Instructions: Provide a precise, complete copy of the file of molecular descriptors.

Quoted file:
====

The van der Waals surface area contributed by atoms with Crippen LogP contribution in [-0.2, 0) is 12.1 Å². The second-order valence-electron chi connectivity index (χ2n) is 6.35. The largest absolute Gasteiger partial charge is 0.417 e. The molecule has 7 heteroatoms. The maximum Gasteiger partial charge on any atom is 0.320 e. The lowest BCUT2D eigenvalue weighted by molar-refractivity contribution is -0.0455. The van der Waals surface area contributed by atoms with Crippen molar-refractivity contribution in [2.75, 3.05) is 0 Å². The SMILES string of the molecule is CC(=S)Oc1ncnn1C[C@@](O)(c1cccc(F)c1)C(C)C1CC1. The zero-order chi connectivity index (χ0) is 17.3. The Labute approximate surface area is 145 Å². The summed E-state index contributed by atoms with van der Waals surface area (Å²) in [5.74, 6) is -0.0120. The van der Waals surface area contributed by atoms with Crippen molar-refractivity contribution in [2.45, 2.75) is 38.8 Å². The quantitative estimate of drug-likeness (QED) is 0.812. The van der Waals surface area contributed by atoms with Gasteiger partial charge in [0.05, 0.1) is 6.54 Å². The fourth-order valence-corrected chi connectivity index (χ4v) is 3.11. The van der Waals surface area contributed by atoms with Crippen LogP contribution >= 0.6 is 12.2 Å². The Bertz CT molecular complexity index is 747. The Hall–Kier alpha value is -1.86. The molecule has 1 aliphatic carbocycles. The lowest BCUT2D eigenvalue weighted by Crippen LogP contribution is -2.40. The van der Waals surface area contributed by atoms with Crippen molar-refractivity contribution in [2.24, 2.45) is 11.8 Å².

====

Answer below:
The van der Waals surface area contributed by atoms with Crippen LogP contribution in [-0.2, 0) is 12.1 Å². The second-order valence-electron chi connectivity index (χ2n) is 6.35. The largest absolute Gasteiger partial charge is 0.417 e. The molecule has 7 heteroatoms. The maximum Gasteiger partial charge on any atom is 0.320 e. The lowest BCUT2D eigenvalue weighted by molar-refractivity contribution is -0.0455. The van der Waals surface area contributed by atoms with Crippen molar-refractivity contribution in [2.75, 3.05) is 0 Å². The SMILES string of the molecule is CC(=S)Oc1ncnn1C[C@@](O)(c1cccc(F)c1)C(C)C1CC1. The zero-order chi connectivity index (χ0) is 17.3. The Labute approximate surface area is 145 Å². The summed E-state index contributed by atoms with van der Waals surface area (Å²) in [5.74, 6) is -0.0120. The van der Waals surface area contributed by atoms with Crippen molar-refractivity contribution in [2.45, 2.75) is 38.8 Å². The quantitative estimate of drug-likeness (QED) is 0.812. The van der Waals surface area contributed by atoms with Gasteiger partial charge in [0.05, 0.1) is 6.54 Å². The fourth-order valence-corrected chi connectivity index (χ4v) is 3.11. The van der Waals surface area contributed by atoms with Crippen LogP contribution >= 0.6 is 12.2 Å². The Bertz CT molecular complexity index is 747. The Hall–Kier alpha value is -1.86. The molecule has 1 aliphatic carbocycles. The lowest BCUT2D eigenvalue weighted by Crippen LogP contribution is -2.40. The van der Waals surface area contributed by atoms with Crippen molar-refractivity contribution in [2.24, 2.45) is 11.8 Å².